Modern Angoras are often classified according to the type of ringlet or lock hair in which the hair grows. Ringlet type goats are often referred to as the C Type, while B Type is used to designate those with a flat mohair lock. In the case of the ringlet type goat, the mohair is carried in tight ringlets throughout almost its entire length and represents the finest mohair produced. The flat lock, in contrast, is usually wavy and more bulky in appearance.
A Valuable Foraging Animal
The Angora has a grazing habit which has made it very adaptable to certain agriculture sections. Goats are great consumers of "browse" and have a tendency to eat as high as they can reach by standing on their hind legs. This adapts goats for grazing areas on which sheep would not do well. Angoras have been able to make economic returns on land that is unsuitable for usual agriculture pursuits.
Shortcomings of the Angora
The Angora goat is not as prolific as other goats and twins are not the usual birth. Goats in large range bands will usually kid from 60 to 70 percent, but in well-managed small bands of purebred goats the rate of reproduction may be slightly over 100 percent.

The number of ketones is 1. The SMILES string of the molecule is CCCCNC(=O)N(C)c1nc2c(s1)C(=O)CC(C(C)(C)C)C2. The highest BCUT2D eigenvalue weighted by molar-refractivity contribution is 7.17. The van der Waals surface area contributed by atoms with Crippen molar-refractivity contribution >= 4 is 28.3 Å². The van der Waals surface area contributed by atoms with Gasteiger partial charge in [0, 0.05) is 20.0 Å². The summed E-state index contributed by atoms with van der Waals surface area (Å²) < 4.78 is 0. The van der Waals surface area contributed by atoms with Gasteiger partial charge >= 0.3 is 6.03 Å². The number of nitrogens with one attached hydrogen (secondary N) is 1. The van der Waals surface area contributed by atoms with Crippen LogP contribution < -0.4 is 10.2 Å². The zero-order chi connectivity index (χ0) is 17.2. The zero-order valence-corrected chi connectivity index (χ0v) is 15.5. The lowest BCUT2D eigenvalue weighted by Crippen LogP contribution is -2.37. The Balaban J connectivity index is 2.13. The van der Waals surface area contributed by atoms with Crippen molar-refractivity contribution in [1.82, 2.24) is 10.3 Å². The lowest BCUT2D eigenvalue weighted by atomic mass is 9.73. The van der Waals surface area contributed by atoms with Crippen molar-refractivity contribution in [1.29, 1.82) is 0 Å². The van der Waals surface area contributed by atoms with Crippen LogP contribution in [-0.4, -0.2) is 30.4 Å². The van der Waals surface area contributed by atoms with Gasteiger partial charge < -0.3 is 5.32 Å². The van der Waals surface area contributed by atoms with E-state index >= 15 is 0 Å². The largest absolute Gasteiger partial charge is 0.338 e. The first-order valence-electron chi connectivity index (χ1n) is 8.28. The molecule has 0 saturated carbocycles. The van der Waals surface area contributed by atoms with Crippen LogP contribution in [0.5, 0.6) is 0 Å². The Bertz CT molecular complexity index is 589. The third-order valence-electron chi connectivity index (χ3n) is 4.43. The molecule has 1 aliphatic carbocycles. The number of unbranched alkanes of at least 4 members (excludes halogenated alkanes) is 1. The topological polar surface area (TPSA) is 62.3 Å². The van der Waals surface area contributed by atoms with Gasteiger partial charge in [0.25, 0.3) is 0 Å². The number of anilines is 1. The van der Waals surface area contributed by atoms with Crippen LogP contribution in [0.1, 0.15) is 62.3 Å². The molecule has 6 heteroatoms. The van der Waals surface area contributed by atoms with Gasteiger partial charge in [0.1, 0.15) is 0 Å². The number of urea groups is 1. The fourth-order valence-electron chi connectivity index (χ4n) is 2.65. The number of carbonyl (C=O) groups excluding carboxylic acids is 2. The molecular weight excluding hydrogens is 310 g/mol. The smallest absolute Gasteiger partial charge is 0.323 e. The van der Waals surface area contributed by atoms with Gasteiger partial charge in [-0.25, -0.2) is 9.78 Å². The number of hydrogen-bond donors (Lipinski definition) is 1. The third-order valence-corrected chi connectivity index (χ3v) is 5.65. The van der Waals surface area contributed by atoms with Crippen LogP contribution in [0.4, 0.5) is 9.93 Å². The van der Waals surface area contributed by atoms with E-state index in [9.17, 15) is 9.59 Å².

The Angora is among the most
delicate of our domesticated animals. They are more susceptible to damage from internal parasites than are sheep. They are extremely delicate at birth, and the young need some protection during their first few days if the weather is cold or damp. Although the mature goat is fairly hardy animal when in full hair, it cannot withstand cold wet rains immediately after shearing. Storms cause excessive losses in Angora flocks at kidding time or at shearing time.
For many years, goat carcasses have been sold as low-grade sheep carcasses. Angora goat breeders, however, have sponsored an endeavor to have the Angora goat carcass referred to as "chevon' and sold as such on the market. It is maintained that the flesh is quite acceptable, particularly from young goats in good condition, and some people refer to it as a delicacy. The carcasses are characteristically thinner fleshed and the dressing percentages correspondingly lower than those of sheep that have been fed in a similar manner.